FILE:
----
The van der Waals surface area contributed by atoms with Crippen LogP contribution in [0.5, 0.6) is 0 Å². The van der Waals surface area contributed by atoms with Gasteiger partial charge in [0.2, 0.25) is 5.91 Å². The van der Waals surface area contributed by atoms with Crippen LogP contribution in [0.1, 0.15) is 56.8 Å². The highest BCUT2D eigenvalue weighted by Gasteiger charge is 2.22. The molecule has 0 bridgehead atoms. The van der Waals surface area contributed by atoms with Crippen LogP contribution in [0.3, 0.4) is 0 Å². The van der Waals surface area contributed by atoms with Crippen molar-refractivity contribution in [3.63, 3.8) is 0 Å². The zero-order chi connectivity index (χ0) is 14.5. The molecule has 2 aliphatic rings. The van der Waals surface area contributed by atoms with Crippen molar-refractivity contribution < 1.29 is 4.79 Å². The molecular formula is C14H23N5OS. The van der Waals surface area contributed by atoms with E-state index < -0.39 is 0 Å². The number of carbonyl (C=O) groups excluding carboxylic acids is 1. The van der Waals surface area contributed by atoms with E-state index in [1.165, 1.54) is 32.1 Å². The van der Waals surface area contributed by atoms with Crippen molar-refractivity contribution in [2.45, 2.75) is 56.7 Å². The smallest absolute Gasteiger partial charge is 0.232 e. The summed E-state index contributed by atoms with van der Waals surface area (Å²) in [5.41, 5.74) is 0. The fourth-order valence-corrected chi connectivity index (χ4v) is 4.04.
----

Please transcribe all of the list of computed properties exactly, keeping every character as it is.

The van der Waals surface area contributed by atoms with Crippen LogP contribution in [0.5, 0.6) is 0 Å². The van der Waals surface area contributed by atoms with Gasteiger partial charge in [0.2, 0.25) is 5.91 Å². The van der Waals surface area contributed by atoms with Crippen LogP contribution in [0.1, 0.15) is 56.8 Å². The highest BCUT2D eigenvalue weighted by Gasteiger charge is 2.22. The molecule has 0 bridgehead atoms. The van der Waals surface area contributed by atoms with Crippen LogP contribution in [0.3, 0.4) is 0 Å². The van der Waals surface area contributed by atoms with Crippen molar-refractivity contribution in [3.63, 3.8) is 0 Å². The zero-order chi connectivity index (χ0) is 14.5. The molecule has 2 aliphatic rings. The van der Waals surface area contributed by atoms with Crippen molar-refractivity contribution < 1.29 is 4.79 Å². The molecular formula is C14H23N5OS. The van der Waals surface area contributed by atoms with E-state index < -0.39 is 0 Å². The number of carbonyl (C=O) groups excluding carboxylic acids is 1. The van der Waals surface area contributed by atoms with E-state index in [1.165, 1.54) is 32.1 Å². The van der Waals surface area contributed by atoms with Crippen molar-refractivity contribution in [2.45, 2.75) is 56.7 Å². The smallest absolute Gasteiger partial charge is 0.232 e. The summed E-state index contributed by atoms with van der Waals surface area (Å²) in [5.41, 5.74) is 0. The fourth-order valence-corrected chi connectivity index (χ4v) is 4.04.